As @anortunda suggested sails should not figure in the possible solution to your problem. I think the boat should not be sailed at a heel of greater than 15- 20 deg as it keeps both rudders submerged and besides it can be dangerous when moving about. Also when heeled the centerboard which is suppose to provides a good amount of lateral resistance becomes less effective compared to the hull under the water. Also the problem that anortunda noted about the rudder lifting the stern when heeled too much forcing the bow down would be a factor.

But all that said, the Macgregor website show picture of the boat sailing nicely in gale force winds with reefed main as a spit of or no jib.???? Have you asked one of your experience sailor friend to go out with you and see for themselves the problem?
 
  • #21
A.T.
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Pretend the object in the OP is a simple wedge-shaped block of wood - no rudder, no main sail, no water. It has a point of rotation, a force of wind...
That's all fine, but the force of the wind on the boat, is not the one shown in the OP.
 
  • #22
sophiecentaur
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I have just found this thread. Interesting. I had exactly the same sort of problems.
I had a Westerly Centaur for several years and, although they say it's got good performance for a cruiser from the 60s, it had several things against it. Firstly, there is a lot of windage, especially with the spray dodgers and spray hood in place. Without full reefing, it was difficult to run in a 5 or above and I often couldn't manage to Gybe on my own. I would need to do a coat hanger turn instead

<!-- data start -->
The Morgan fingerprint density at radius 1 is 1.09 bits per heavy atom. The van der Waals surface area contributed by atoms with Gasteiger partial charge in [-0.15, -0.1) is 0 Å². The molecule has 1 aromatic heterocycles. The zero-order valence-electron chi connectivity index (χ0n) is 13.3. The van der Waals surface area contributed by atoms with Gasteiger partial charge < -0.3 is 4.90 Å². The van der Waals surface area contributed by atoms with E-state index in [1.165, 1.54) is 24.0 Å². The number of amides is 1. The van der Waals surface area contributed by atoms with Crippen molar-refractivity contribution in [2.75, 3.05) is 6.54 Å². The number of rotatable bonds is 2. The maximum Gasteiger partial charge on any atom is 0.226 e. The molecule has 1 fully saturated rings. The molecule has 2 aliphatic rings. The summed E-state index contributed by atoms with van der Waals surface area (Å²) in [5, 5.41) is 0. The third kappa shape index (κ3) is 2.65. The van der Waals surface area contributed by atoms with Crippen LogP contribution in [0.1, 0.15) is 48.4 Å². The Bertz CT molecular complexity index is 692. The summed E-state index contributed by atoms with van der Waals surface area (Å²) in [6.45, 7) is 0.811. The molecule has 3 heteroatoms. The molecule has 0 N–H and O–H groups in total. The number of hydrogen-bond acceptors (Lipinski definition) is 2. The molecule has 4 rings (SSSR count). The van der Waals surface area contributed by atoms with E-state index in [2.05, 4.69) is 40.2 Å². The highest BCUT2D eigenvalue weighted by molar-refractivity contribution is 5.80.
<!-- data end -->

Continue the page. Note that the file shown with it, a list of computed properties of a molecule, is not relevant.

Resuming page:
The design was from a time when neither forms of protection were in common use (look at the original adverts for such boats). Here's one for the original Centaur. (Do you have a similar reference that you could post, Dave?) Add at least 1m2of extra canvas towards the stern and take nearly all the sails away and you have a significant contribution aft of the mast. Also, in the Centaur design, see how much more of the forward hull is in the water and how shallow the aft section is. That all puts the centre of pressure further forward than the centre of the keel - especially when she heels.